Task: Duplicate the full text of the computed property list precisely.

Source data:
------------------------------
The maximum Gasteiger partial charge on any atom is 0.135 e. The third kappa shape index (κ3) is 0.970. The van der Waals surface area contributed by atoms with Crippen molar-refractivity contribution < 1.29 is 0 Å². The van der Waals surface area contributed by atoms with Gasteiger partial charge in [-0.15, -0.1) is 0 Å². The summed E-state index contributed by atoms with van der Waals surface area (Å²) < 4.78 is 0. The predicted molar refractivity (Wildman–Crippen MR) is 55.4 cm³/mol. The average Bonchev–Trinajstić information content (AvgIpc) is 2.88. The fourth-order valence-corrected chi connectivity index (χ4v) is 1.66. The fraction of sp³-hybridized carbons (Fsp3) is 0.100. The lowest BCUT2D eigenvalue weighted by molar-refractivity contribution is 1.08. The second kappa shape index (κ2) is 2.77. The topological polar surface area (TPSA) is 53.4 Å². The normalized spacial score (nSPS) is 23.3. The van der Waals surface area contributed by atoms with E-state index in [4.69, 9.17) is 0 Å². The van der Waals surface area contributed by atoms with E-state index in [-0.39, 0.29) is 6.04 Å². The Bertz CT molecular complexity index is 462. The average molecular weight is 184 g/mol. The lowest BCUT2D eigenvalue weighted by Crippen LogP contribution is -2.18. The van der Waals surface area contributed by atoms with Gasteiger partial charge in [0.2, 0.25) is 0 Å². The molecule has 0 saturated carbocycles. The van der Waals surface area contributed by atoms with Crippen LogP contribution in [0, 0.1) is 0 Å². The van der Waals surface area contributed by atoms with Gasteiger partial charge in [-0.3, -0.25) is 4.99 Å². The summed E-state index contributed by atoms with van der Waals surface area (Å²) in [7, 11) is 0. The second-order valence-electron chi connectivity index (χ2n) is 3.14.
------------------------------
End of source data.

The maximum Gasteiger partial charge on any atom is 0.135 e. The third kappa shape index (κ3) is 0.970. The van der Waals surface area contributed by atoms with Crippen molar-refractivity contribution < 1.29 is 0 Å². The van der Waals surface area contributed by atoms with Gasteiger partial charge in [-0.15, -0.1) is 0 Å². The summed E-state index contributed by atoms with van der Waals surface area (Å²) < 4.78 is 0. The predicted molar refractivity (Wildman–Crippen MR) is 55.4 cm³/mol. The average Bonchev–Trinajstić information content (AvgIpc) is 2.88. The fourth-order valence-corrected chi connectivity index (χ4v) is 1.66. The fraction of sp³-hybridized carbons (Fsp3) is 0.100. The lowest BCUT2D eigenvalue weighted by molar-refractivity contribution is 1.08. The second kappa shape index (κ2) is 2.77. The topological polar surface area (TPSA) is 53.4 Å². The normalized spacial score (nSPS) is 23.3. The van der Waals surface area contributed by atoms with E-state index in [4.69, 9.17) is 0 Å². The van der Waals surface area contributed by atoms with E-state index in [-0.39, 0.29) is 6.04 Å². The Bertz CT molecular complexity index is 462. The average molecular weight is 184 g/mol. The lowest BCUT2D eigenvalue weighted by Crippen LogP contribution is -2.18. The van der Waals surface area contributed by atoms with Gasteiger partial charge in [0.2, 0.25) is 0 Å². The molecule has 0 saturated carbocycles. The van der Waals surface area contributed by atoms with Crippen LogP contribution in [0, 0.1) is 0 Å². The van der Waals surface area contributed by atoms with Gasteiger partial charge in [-0.3, -0.25) is 4.99 Å². The summed E-state index contributed by atoms with van der Waals surface area (Å²) in [7, 11) is 0. The second-order valence-electron chi connectivity index (χ2n) is 3.14.